By Lisa Schwarzbaum
Updated April 02, 1999 at 05:00 AM EST

A truck pulls up to a trailer-park home and runs over a plastic deer, crushing it flat. That’s the opening shot of Sparkler, and it’s the prevailing attitude, too, of this condescending comedy that regularly belittles every character in the guise of celebrating whimsy and regional exoticism. And no one is less generously treated than heroine Melba May (Park Overall) — the effervescent personality of the title — who’s got a lying, cheating, plastic-deer-crushing husband (Don Harvey) and a tinselly dream of making a new life for herself in Las Vegas.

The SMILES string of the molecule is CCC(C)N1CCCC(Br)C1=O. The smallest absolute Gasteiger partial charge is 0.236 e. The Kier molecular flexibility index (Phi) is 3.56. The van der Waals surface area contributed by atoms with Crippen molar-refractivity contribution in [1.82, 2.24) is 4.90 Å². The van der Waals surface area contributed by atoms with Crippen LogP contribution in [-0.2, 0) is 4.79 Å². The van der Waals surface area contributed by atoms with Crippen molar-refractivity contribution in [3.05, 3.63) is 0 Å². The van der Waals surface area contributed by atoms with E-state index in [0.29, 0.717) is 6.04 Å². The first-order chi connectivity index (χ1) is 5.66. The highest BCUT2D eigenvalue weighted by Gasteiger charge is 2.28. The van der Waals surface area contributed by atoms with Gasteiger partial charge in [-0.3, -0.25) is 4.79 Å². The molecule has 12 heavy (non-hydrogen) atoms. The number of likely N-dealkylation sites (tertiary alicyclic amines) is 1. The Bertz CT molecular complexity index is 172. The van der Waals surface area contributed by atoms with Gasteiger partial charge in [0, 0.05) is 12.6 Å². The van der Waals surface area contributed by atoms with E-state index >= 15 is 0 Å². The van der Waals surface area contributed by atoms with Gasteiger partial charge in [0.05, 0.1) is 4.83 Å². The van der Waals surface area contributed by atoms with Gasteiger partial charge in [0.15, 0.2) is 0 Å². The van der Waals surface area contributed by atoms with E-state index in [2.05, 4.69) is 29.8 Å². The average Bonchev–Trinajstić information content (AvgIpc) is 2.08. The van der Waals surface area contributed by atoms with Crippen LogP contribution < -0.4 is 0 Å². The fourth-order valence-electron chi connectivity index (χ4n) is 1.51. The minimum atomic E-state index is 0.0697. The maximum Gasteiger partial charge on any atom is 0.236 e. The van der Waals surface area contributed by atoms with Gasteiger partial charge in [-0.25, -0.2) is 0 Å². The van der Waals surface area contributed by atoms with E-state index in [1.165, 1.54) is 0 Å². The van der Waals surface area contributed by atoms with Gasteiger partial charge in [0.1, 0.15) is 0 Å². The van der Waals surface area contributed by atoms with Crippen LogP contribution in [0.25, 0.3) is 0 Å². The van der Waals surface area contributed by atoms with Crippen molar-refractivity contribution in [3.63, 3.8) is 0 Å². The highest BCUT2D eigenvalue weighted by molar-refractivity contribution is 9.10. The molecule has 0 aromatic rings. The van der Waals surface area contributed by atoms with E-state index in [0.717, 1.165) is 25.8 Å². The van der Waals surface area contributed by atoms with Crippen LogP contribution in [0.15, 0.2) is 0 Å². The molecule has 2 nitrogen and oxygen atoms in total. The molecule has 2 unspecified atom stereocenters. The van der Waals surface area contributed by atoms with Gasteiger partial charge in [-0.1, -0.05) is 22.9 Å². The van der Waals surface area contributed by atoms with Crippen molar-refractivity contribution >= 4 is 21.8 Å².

Darren Stein, who also wrote and directed the vulgar, unfunny Jawbreaker, seems particularly amused by (or is that scared of?) the sexual potency of ”trashy” women; Melba’s old high school friend, for instance, is a pathetically sex-starved, over-the-hill stripper (Veronica Cartwright). But the guys don’t come off much better: The two good-hearted broads educate a trio of callow young men (including Freddie Prinze Jr.) who, judging from the dialogue, have never engaged in conversational intercourse with a member of the opposite sex, let alone touched one in any of her sparkly places. D